Junos CLI modes is the start of the topic where we learn how to work with Junos CLI user interface. This section introduces Junos CLI modes including shell mode, operational mode, and configuration mode where you can configure, monitor, and troubleshoot your configurations.
Junos CLI modes Fundamental
Depending on whether you log in as root or non-root user, you will be put into Free-BSD shell mode or Junos operational mode.
If you log in as the root user, you will enter the Free BSD shell mode. There isn’t much to do in shell mode other than file system commands. List the files, copy the files to other computers, mount external USB storage and etc. Sometimes when you ask Juniper for low-level troubleshooting, it ask you to run some commands in the shell mode environment.
In shell mode, you can use the “cli” command to switch to Junos operational mode. With “exit” command you will come back again to shell mode.
But if you login with non-root user, you will see directly Junos operational mode, in which you can do monitoring, troubleshooting and also filesystem commands.
As a non-root user, you can also start shell environment by entering the command “start shell”.
In operational mode, we can enter configuration mode by entering “configure” command. as the name suggest, in this mode, we will configure the device or change the current configuration. we come back again to the operational mode with “exit” command.
To get a better feeling of different Junos modes, let’s touch the real Junos CLI interface.
Practice Junos CLI modes
First of all, let’s login to vSRX, once as a root user and once as a non-root user.
As you can see, when we login with the root user, we are put in shell mode and we enter the operational mode with “cli” command, but when we login with “rayka” user, we see directly the operational mode.
Junos CLI operational mode
The most important command in the operational mode is “show configuration“, in which the current active configuration is displayed.
usually, it is easier to display the set version of the configuration, which can simply be copied. the command is “show Configuration | display set“.
Or you can show only part of the configuration with matching a specific keyword. for example “show Configuration | display set | match screen”, in which show only a part of configuration lines including “screen” keyword.
Another important command in operation mode is to check the status and IP address of all interfaces briefly is to use with “show interface terse” command. for example, it shows the status and IP address of management interface, fxp0, which we have configured in the previous section.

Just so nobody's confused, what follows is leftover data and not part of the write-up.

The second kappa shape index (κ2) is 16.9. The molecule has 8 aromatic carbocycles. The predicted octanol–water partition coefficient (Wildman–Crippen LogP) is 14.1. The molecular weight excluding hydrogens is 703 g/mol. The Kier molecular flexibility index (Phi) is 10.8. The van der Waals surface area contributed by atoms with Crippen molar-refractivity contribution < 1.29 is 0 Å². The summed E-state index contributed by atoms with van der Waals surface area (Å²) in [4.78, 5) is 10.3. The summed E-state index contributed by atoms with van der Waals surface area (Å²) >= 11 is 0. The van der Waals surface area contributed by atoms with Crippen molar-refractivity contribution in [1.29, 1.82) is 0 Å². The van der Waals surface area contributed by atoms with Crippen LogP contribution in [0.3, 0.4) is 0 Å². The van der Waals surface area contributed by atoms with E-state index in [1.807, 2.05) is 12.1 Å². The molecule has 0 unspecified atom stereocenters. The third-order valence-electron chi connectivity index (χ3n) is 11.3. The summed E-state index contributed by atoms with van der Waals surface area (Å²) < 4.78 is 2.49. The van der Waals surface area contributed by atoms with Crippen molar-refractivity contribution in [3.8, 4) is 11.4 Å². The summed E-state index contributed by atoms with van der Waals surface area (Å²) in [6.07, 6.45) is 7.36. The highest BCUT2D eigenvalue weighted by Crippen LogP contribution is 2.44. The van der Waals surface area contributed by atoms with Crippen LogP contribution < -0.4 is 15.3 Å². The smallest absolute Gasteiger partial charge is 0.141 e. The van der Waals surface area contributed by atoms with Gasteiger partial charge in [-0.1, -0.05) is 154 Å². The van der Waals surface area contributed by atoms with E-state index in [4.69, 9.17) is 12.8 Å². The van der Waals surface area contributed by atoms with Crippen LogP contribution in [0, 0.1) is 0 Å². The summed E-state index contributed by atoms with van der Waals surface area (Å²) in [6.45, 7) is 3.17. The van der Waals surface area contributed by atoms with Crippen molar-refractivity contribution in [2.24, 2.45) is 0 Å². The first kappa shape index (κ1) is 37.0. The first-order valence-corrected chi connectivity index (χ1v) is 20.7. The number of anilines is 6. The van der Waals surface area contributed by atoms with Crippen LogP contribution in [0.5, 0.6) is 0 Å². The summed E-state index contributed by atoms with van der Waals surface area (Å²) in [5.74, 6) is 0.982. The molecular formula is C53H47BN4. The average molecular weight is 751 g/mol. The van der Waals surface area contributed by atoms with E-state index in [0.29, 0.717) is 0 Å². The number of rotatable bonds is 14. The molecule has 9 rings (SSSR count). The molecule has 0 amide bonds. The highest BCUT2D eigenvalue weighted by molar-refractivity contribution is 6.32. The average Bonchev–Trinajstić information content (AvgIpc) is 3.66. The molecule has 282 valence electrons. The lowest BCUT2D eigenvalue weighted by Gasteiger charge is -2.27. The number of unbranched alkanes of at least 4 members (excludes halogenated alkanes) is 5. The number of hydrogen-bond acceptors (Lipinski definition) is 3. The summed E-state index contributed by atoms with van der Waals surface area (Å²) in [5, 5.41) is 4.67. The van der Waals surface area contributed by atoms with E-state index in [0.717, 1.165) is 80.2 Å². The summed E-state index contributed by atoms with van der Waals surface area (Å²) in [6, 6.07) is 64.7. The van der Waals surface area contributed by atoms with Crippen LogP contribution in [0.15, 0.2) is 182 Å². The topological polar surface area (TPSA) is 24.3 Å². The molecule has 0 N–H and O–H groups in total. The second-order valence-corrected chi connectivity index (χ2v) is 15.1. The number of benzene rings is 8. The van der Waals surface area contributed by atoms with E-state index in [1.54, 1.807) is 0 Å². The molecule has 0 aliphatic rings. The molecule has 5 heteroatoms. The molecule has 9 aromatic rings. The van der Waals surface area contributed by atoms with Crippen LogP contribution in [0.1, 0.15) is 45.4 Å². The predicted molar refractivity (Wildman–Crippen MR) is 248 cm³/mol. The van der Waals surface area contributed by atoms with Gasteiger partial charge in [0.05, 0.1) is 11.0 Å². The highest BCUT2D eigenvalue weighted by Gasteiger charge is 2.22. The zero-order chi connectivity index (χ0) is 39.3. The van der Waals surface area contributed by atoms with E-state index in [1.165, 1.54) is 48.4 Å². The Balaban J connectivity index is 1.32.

But there are some other monitoring, troubleshooting, and file system commands in operational modes that are also commonly used. It is enough to enter question mark (?) in operational mode to see the list of commands.
monitoring commands are started with the “show” keyword. File system commands are started with the keyword “file” and also some troubleshooting commands like “ping“, “traceroute“, “telnet” and “ssh“. It is also possible to restart the device with the command starting with “request” keyword.
Junos CLI configuration mode
Using “configure” command in CLI operational mode, we enter the configuration mode, where new changes are configured.
Probably the easiest configuration is to change the hostname. It is two ways to change the hostname.
In the first method, we go the the system context with “edit system” command. then we change the hostname with “set hostname vSRX” command.
rayka> configure Entering configuration mode  rayka# edit system [edit system] rayka# set host-name vSRX [edit system] rayka#
In the second method, we change the configuration without entering any context and directly with set command. for changing the hostname we use “set system hostname vSRX”
rayka# set system host-name vSRX  rayka#
If you want to see what changes you have made to the configuration that has not yet been applied, you can do this with “show | compare” command.
rayka# show | compare [edit system] + host-name vSRX;  rayka#
The plus sign (+) indicates that the configuration is added to the current configuration. the output shows that the hostname will be changed.
The configuration is not yet applied to the device. you can discard the configuration changes with the “rollback 0” command or apply the configuration changes with the “commit” command.
If we use “rollback 0”, the changes are discarded. To make sure we use, “show | “Compare” command which shows there is no changes to be applied to the device and changes are discarded.
rayka# rollback 0 load complete  rayka# show | compare  rayka#
If we commit the configuration changes, the hostname of the device will be changed and we can see it immediately.
rayka# set system host-name vSRX  rayka# commit commit complete  [email protected]vSRX#
We can delete a command after applying, by adding “delete” keyword instead of “set” at the beginning of the command, like “no” in Cisco devices.
[email protected]# delete system host-name  [email protected]# show | compare [edit system] - host-name vSRX;  [email protected]# commit commit complete
I want to admit that I like working with the Junos CLI interface, although most of my experiencescome back to Cisco devices, but in my opinion, the Junos CLI interface is better than Cisco devices. Of course, Cisco IOS XR devices are exceptions, which are similar in configuration to Junos devices.